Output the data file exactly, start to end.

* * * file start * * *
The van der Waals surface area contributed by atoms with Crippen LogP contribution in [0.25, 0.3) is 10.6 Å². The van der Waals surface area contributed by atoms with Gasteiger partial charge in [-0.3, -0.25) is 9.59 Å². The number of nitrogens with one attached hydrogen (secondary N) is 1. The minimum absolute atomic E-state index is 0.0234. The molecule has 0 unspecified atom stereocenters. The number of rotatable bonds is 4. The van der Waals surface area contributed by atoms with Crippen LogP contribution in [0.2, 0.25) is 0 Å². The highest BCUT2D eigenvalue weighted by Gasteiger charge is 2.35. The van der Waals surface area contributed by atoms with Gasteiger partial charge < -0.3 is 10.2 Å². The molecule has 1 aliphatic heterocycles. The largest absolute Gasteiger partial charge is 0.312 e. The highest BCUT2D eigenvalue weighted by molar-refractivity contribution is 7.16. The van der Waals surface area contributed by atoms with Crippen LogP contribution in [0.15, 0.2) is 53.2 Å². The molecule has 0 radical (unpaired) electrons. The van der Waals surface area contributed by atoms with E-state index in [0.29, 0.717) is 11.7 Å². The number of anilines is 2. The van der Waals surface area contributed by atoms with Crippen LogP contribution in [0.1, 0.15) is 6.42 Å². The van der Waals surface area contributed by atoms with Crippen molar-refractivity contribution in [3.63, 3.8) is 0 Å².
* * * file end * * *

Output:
The van der Waals surface area contributed by atoms with Crippen LogP contribution in [0.25, 0.3) is 10.6 Å². The van der Waals surface area contributed by atoms with Gasteiger partial charge in [-0.3, -0.25) is 9.59 Å². The number of nitrogens with one attached hydrogen (secondary N) is 1. The minimum absolute atomic E-state index is 0.0234. The molecule has 0 unspecified atom stereocenters. The number of rotatable bonds is 4. The van der Waals surface area contributed by atoms with Crippen LogP contribution in [0.2, 0.25) is 0 Å². The highest BCUT2D eigenvalue weighted by Gasteiger charge is 2.35. The van der Waals surface area contributed by atoms with Gasteiger partial charge < -0.3 is 10.2 Å². The molecule has 1 aliphatic heterocycles. The largest absolute Gasteiger partial charge is 0.312 e. The highest BCUT2D eigenvalue weighted by molar-refractivity contribution is 7.16. The van der Waals surface area contributed by atoms with Crippen LogP contribution in [0.15, 0.2) is 53.2 Å². The molecule has 0 radical (unpaired) electrons. The van der Waals surface area contributed by atoms with E-state index in [0.29, 0.717) is 11.7 Å². The number of anilines is 2. The van der Waals surface area contributed by atoms with Crippen LogP contribution in [0.1, 0.15) is 6.42 Å². The van der Waals surface area contributed by atoms with Crippen molar-refractivity contribution in [3.63, 3.8) is 0 Å².